Split Squats: Building Leg Strength for Running

Split Squats: How to Build Leg Strength [Ep35]

Split Squats: Building Leg Strength for Running

 

Why Add Split Squats To Your Plan?

There are of course so many different exercises we could choose to build strength and stability as runners, each with a slightly different focus. When it comes to finding an exercise that provides maximum benefit, for minimum time investment, it’s hard to beat Split Squats!

In the video above, I break the exercise down step-by-step, showing you not just what to focus on when performing split squats, but also detailing some common mistakes to avoid.

Let me explain why I love this exercise…

Stide Length Development

When it comes to developing an efficient running stride, there are a few factors we need to consider.

Firstly, the fact that the two legs are always working in opposing directions; when one hip is flexing, the other is extending, and vice versa. Getting runners to perform your typical bilateral squat will obviously build strength, but doesn’t mimic this action of the two hips working in opposition. The Split Squat however, achieves this brilliantly.

With some regular practice, split squats will help you improve stride length by getting you working more effectively from the hips, improving what some coaches will refer to as stride angle.

Achievable Stability Training

Another important factor is stability. When we’re running, we’re only ever, either supported on one leg, or moving through mid-air. It’s important that your exercise program should mimic this demand by incorporating exercises that challenge your ability to remain stable.

Typically runners will be given exercises like single leg squats to perform, and if you’re stable enough to do a good single leg squat, then that’s fantastic… but SO many runners simply aren’t stable enough at the hip and ankle to control their knee position as they squat up and down on one leg.

That’s where split squats provide a brilliant ‘half-way-house’ option between normal squats and a single leg squat. The asymmetrical nature of the split stance will challenge your stability in a way that should provide a challenge, while enabling you to maintain control. Once this is easy for you – you can progress to exercises like a single leg squat.

Split Squat Coaching Points

To start with, adopt a long stance, with one foot forward, and one foot back. The stance should be so long that the rear heel should be off the ground at this point.

In terms of stance width, try to maintain hip-width between your feet. The more narrow your stance becomes, the less stable your position will become!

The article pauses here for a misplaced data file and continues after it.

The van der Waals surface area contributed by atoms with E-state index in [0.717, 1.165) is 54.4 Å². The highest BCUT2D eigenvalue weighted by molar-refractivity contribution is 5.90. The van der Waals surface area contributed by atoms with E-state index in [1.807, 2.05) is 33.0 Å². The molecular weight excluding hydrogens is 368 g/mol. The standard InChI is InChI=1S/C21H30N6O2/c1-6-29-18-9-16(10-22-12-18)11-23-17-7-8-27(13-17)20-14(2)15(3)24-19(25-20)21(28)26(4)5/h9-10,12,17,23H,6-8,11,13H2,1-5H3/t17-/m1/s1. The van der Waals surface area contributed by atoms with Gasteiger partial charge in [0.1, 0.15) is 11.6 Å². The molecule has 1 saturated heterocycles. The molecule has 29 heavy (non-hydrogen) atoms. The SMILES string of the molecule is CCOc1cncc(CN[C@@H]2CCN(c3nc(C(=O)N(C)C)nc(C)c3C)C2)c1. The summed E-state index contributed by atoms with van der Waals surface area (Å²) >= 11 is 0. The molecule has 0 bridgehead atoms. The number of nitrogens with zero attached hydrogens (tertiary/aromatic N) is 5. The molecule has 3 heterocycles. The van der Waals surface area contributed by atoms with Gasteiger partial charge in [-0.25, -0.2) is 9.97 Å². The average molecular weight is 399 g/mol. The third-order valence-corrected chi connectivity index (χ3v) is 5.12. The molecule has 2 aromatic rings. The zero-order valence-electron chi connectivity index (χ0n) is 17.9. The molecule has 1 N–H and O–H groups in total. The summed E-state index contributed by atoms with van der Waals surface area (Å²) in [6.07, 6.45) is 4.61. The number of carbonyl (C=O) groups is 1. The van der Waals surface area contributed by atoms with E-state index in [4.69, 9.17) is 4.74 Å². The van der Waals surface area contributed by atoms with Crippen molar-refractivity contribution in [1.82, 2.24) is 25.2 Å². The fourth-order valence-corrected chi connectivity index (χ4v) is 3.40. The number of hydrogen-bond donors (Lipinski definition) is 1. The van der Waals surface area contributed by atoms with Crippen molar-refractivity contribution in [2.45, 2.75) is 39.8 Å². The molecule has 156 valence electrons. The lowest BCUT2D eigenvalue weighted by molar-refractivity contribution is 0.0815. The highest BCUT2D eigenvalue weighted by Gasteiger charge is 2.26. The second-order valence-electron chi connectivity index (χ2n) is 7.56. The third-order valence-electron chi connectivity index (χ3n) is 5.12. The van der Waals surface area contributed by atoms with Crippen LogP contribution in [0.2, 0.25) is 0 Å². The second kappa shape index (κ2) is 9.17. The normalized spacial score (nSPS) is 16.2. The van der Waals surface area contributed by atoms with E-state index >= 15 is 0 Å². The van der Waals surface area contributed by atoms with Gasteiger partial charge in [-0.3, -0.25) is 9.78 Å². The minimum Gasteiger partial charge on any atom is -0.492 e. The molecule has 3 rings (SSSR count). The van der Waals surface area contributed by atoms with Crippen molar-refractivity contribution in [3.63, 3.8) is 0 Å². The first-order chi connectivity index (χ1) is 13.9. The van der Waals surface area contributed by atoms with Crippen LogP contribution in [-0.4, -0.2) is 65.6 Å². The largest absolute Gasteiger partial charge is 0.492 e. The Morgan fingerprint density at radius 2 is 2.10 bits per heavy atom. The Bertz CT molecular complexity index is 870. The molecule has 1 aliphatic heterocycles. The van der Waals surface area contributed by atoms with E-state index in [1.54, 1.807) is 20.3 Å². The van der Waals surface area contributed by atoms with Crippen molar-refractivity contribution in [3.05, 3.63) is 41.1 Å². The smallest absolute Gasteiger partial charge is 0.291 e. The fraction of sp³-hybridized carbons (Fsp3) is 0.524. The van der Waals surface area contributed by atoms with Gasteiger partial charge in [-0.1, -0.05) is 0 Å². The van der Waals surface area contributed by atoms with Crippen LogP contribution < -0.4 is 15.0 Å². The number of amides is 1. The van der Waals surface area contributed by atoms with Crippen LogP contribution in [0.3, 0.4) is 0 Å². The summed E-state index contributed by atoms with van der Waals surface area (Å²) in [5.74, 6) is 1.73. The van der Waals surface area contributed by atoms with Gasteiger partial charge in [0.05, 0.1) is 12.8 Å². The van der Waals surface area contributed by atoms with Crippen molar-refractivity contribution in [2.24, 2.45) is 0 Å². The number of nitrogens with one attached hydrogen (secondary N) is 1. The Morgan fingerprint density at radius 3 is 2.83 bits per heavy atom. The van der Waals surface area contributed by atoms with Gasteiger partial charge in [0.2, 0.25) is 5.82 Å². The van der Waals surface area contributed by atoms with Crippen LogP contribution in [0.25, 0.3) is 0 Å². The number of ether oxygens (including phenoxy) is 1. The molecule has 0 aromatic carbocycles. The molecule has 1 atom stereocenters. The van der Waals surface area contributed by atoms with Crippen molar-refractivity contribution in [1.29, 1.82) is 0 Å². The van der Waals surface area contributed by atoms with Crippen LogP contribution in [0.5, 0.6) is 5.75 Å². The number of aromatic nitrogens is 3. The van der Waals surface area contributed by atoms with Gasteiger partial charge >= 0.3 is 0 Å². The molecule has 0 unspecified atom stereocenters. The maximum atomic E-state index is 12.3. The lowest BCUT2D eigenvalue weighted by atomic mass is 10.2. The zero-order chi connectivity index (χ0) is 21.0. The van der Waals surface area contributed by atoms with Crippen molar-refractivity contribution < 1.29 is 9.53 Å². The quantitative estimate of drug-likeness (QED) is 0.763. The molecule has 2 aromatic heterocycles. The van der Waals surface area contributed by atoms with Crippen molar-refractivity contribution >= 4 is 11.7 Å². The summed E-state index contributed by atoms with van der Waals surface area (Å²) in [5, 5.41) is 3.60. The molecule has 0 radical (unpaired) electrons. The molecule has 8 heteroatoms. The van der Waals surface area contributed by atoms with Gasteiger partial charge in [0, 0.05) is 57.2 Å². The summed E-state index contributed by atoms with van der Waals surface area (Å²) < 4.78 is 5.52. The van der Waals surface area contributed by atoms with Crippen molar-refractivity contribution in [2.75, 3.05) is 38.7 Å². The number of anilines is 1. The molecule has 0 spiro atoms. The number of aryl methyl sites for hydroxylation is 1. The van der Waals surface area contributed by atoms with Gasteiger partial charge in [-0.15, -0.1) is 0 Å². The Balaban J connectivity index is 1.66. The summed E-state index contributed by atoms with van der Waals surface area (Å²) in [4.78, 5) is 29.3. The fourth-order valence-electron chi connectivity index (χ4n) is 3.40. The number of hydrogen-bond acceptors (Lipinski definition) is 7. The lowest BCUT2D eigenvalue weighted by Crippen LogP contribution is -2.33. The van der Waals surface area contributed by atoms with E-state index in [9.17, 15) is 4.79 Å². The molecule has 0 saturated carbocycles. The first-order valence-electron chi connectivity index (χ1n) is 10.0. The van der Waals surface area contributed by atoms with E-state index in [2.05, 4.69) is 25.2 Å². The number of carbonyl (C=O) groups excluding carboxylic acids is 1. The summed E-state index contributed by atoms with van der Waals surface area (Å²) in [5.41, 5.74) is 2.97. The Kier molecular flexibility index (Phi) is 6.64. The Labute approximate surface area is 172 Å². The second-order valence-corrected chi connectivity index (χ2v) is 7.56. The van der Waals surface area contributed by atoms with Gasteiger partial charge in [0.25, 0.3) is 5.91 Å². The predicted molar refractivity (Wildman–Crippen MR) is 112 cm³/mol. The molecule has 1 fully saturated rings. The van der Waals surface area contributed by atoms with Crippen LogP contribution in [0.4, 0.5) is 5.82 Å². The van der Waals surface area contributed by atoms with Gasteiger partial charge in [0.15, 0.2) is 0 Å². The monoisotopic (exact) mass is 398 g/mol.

Before we begin to drop down into the squat, I want to you engage your lower abdominals by pulling your belly-button inwards gently, and clenching your butt muscles.

Keep those muscles engaged as you then bend both knees, slowly dropping your weight straight downwards, until your rear knee is just about to touch the ground.

At that point, drive downwards through your heel of the front foot and return to the start position.

Sets and reps will vary depending on what you’re trying to achieve, but you can aim to complete 3 sets of 10 on each leg to begin with.

In terms of muscles targeted with the split squat, one of the main points to mention is the co-contraction you’ll be getting through quads, glutes and hamstrings throughout the movement of the front leg. The split squat is really effective in training many muscle groups at once, rather than being an isolation exercise.

You may well feel a strong stretch down the front of the thigh on the rear leg, as you drop your weight downwards. If you do, this is a sign that you’re perhaps tight through rectus femoris muscle at the front of the thigh. I’ve left a link to a good rec.fem. stretch in the description for this video here on YouTube.

Common Mistages to Aviod

There are two points I want to particularly highlight here:

Firstly some runners have the tendency to arch the back and shift their body forwards through the movement, rather than moving straight downwards as you bend both knees.

Being more strict through the movement will feel like you’re limiting the range of motion, but form has to be the primary focus – range will come with practice over time.

While talking about technique, it’s important to particularly keep an eye on the position of that front knee. If you’re lacking stability at the hip and/or ankle, then you might find that your knee drifts towards the midline we don’t want this!

Performing the split squats in front of a mirror will help you work on controlling knee position practice the exercise.

As with every exercise, if something hurts – stop and seek professional advice!

Let me know how you get on in the comments.

Good luck!

About The Author

James has an academic background in Sport Rehabilitation and a special interest in Applied Biomechanics. He currently coaches a large number of Runners and Triathletes across all levels of ability and performance. He's grown a strong reputation for enabling athletes to improve their running performance and overcome running injuries through improving their Running Technique and developing Running Specific Strength.

 

Facebook Comments

2 Comments

  • I’m curious about this.. I have a history of 3 stress fractures, no underlying cause has been identified, EVERYTHING has been checked, so clearly it comes down to my training/form.

    I’ve therefore been looking at what I can do to try to prevent it happening yet again, and have read some sources which say SHORTENING my stride length helps to prevent SF – this seems to fly in the face of most advice which seems to be saying that longer stride always = better. Wondering what you think?

  • Great video, the tips towards the end are very useful, thank you.

Leave a comment. Ask us a question...